The warm weather continues.
A single day when the temperature gets into the upper 20s Celsius here is notable but we have now had 5 or 6 on the trot and today is set to best those again. More remarkable is the lack of a breeze. Geographically speaking the North Atlantic is just over there and then it’s 3000 miles of open water such that weather and wind is the normal order of the day. But again, the day has dawned breathless.
Walking down the track through the redwoods I startle a squirrel which makes off with that zig-zagging tail flicking run they do to confuse predators and then claws a tattoo staccato on soft bark and is gone aloft.
The river level is dropping day-by-day, so there is not even the usual chatter of the water to carry through the trees and stepping carefully down the tree roots to the bank the water is even more mirror like than yesterday. Clearer too, that and I am 15 minutes earlier today so I am catching the sunshine that has not yet swung away from the rope swing, but shafts down into the deepest part of the river, picking out the scoops of golden sand between the dark rocks. The smooth water slides up my leg as though I am pushing my foot through some sort of membrane. Lazy concentric circles spread until the reflections begin to bounce back from the bank, colliding and jumbling the surface.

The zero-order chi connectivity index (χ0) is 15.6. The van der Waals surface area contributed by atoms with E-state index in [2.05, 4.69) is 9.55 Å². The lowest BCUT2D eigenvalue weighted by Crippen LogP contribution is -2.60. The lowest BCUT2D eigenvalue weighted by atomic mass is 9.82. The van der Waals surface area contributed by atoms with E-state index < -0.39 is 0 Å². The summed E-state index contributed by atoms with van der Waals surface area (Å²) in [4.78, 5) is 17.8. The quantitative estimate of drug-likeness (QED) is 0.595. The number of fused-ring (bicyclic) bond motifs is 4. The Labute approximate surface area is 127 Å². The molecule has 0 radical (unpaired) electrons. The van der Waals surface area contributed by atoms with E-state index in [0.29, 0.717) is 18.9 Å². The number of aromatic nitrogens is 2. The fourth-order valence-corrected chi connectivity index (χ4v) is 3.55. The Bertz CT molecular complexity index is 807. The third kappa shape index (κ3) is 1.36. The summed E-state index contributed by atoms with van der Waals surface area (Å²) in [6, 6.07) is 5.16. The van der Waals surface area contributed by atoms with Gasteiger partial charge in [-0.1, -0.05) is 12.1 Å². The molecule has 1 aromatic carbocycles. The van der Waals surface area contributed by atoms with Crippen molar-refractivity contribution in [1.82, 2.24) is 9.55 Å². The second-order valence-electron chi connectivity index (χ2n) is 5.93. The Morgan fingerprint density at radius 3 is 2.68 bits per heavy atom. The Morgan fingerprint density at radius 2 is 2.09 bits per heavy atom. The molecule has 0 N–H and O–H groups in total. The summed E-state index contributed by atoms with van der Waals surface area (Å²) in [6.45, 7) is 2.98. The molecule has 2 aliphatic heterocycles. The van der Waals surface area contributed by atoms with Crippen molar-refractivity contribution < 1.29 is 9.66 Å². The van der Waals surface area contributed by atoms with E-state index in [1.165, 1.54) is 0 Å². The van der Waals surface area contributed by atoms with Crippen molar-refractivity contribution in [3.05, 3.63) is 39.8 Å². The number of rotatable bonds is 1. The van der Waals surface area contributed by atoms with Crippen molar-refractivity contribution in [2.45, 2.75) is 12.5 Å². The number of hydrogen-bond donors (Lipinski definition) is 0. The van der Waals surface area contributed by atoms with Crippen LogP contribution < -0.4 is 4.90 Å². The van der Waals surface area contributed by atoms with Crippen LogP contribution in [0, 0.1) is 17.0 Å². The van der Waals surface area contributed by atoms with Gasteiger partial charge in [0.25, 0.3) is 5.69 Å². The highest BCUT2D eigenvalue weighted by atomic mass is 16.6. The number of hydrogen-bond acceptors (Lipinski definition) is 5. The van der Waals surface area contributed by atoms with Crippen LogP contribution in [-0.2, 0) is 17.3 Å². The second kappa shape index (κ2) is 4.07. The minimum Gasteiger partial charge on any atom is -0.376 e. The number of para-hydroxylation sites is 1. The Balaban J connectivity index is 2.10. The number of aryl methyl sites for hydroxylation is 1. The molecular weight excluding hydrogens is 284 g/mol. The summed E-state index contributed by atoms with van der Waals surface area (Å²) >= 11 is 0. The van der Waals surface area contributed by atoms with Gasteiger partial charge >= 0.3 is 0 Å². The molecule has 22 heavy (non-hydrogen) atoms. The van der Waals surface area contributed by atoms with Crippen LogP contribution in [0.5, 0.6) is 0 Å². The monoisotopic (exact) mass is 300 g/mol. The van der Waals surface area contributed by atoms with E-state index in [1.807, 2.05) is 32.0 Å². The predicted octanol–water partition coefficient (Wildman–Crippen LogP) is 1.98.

Birds flit and dart, a wagtail skitters down to the stones I have just vacated and jitters nervously almost as if it doesn’t actually want its feet in contact with the ground. High above a seagull heads up river with a squawk, whilst a pigeon zooms fat breasted over my head away downstream. The shallows by the rapids are filled with flitting fish.
The gaggle of ducks upstream by the shallows corrals and keeps a distance from my slow progress against the current. Finally they divide, the 2 males are not in the least bit concerned and seem almost to be asleep just gliding away from me at the last moment. Meanwhile the mother duck shepherds her flock of 4 well grown young to the far bank beneath an overhanging branch, she stands erect in the water keeping both eyes on me whilst the young are penned, but are otherwise nonchalant. Close by a dipper stands perfectly still on a stone in the shallows of the splashing river.
The current sweeps me back to the pool where a solitary duckling, younger then the others I have just seen and still with ragged downy feathers, peeps forlornly. One duckling on its own with no mother is not a good sign but she seems able enough and forages amongst the riverside plants.
Swimming back up to the top of the pool the male ducks still don’t care and mum and ducklings are happy to watch me sweep down in the current once more, this time floating on my back in the dappled sunlight. Of which there is a lot less now. Half an hour and the pool is now half in shade and the water is now dark and mysterious.
I have just picked up my towel when there is a splash by the bank nearby and a kingfisher flits onto a tree branch, adjusts its breakfast in its beak and then whirls across the water and into a tree on the far bank. I continue to drip and watch. The bird flits down to a log resting in shallow water and then begins an aerial ‘battle’ with a second, each darting from its perch to displace the other only in turn to be displaced. They go round and round for a few moments and then shoot away downstream.
And so the day begins, heralded in by the 8 o’clock clanging of the church bell as I walk back to the car.